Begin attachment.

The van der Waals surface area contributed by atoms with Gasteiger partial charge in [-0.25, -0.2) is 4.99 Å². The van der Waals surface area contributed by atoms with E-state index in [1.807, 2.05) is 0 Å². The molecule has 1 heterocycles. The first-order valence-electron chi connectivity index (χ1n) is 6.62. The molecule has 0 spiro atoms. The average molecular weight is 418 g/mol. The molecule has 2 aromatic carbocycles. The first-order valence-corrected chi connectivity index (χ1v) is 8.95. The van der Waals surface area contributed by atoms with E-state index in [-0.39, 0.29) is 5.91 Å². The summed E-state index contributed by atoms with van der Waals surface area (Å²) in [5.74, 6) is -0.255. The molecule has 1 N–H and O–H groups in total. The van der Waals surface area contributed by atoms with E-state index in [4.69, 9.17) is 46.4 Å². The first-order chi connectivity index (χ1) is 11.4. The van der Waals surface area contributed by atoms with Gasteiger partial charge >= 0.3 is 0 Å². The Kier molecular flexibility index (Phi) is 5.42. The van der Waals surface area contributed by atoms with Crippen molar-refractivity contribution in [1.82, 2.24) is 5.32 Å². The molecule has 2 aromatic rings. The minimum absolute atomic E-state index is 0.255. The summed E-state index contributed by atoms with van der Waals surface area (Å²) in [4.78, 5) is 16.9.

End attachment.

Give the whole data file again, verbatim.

The van der Waals surface area contributed by atoms with Gasteiger partial charge in [-0.25, -0.2) is 4.99 Å². The van der Waals surface area contributed by atoms with E-state index in [1.807, 2.05) is 0 Å². The molecule has 1 heterocycles. The first-order valence-electron chi connectivity index (χ1n) is 6.62. The molecule has 0 spiro atoms. The average molecular weight is 418 g/mol. The molecule has 2 aromatic carbocycles. The first-order valence-corrected chi connectivity index (χ1v) is 8.95. The van der Waals surface area contributed by atoms with E-state index in [-0.39, 0.29) is 5.91 Å². The summed E-state index contributed by atoms with van der Waals surface area (Å²) in [5.74, 6) is -0.255. The molecule has 1 N–H and O–H groups in total. The van der Waals surface area contributed by atoms with E-state index in [4.69, 9.17) is 46.4 Å². The first-order chi connectivity index (χ1) is 11.4. The van der Waals surface area contributed by atoms with Gasteiger partial charge >= 0.3 is 0 Å². The Kier molecular flexibility index (Phi) is 5.42. The van der Waals surface area contributed by atoms with Crippen molar-refractivity contribution in [1.82, 2.24) is 5.32 Å². The molecule has 2 aromatic rings. The minimum absolute atomic E-state index is 0.255. The summed E-state index contributed by atoms with van der Waals surface area (Å²) in [4.78, 5) is 16.9.